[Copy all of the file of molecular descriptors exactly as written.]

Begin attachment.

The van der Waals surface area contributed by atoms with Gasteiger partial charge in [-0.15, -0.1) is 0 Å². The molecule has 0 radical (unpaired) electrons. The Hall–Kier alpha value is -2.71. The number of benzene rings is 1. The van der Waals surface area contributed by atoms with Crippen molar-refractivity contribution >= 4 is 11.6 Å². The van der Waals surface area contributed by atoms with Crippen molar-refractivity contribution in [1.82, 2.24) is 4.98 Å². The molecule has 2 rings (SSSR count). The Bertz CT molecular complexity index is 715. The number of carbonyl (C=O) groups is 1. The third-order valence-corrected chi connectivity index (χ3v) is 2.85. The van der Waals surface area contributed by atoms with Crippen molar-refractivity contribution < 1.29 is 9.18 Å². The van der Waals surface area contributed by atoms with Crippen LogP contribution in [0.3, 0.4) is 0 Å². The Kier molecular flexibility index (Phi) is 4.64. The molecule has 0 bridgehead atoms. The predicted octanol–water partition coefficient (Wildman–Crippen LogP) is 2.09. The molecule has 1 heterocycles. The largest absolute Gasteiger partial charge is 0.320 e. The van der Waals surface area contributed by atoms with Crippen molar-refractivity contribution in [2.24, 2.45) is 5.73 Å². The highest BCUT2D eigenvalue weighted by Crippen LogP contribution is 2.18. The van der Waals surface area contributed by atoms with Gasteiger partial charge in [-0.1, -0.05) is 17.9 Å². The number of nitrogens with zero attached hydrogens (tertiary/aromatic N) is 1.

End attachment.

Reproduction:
The van der Waals surface area contributed by atoms with Gasteiger partial charge in [-0.15, -0.1) is 0 Å². The molecule has 0 radical (unpaired) electrons. The Hall–Kier alpha value is -2.71. The number of benzene rings is 1. The van der Waals surface area contributed by atoms with Crippen molar-refractivity contribution >= 4 is 11.6 Å². The van der Waals surface area contributed by atoms with Crippen molar-refractivity contribution in [1.82, 2.24) is 4.98 Å². The molecule has 2 rings (SSSR count). The Bertz CT molecular complexity index is 715. The number of carbonyl (C=O) groups is 1. The third-order valence-corrected chi connectivity index (χ3v) is 2.85. The van der Waals surface area contributed by atoms with Crippen molar-refractivity contribution < 1.29 is 9.18 Å². The van der Waals surface area contributed by atoms with Crippen LogP contribution in [0.3, 0.4) is 0 Å². The Kier molecular flexibility index (Phi) is 4.64. The molecule has 0 bridgehead atoms. The predicted octanol–water partition coefficient (Wildman–Crippen LogP) is 2.09. The molecule has 1 heterocycles. The largest absolute Gasteiger partial charge is 0.320 e. The van der Waals surface area contributed by atoms with Crippen molar-refractivity contribution in [2.24, 2.45) is 5.73 Å². The highest BCUT2D eigenvalue weighted by Crippen LogP contribution is 2.18. The van der Waals surface area contributed by atoms with Gasteiger partial charge in [-0.1, -0.05) is 17.9 Å². The number of nitrogens with zero attached hydrogens (tertiary/aromatic N) is 1.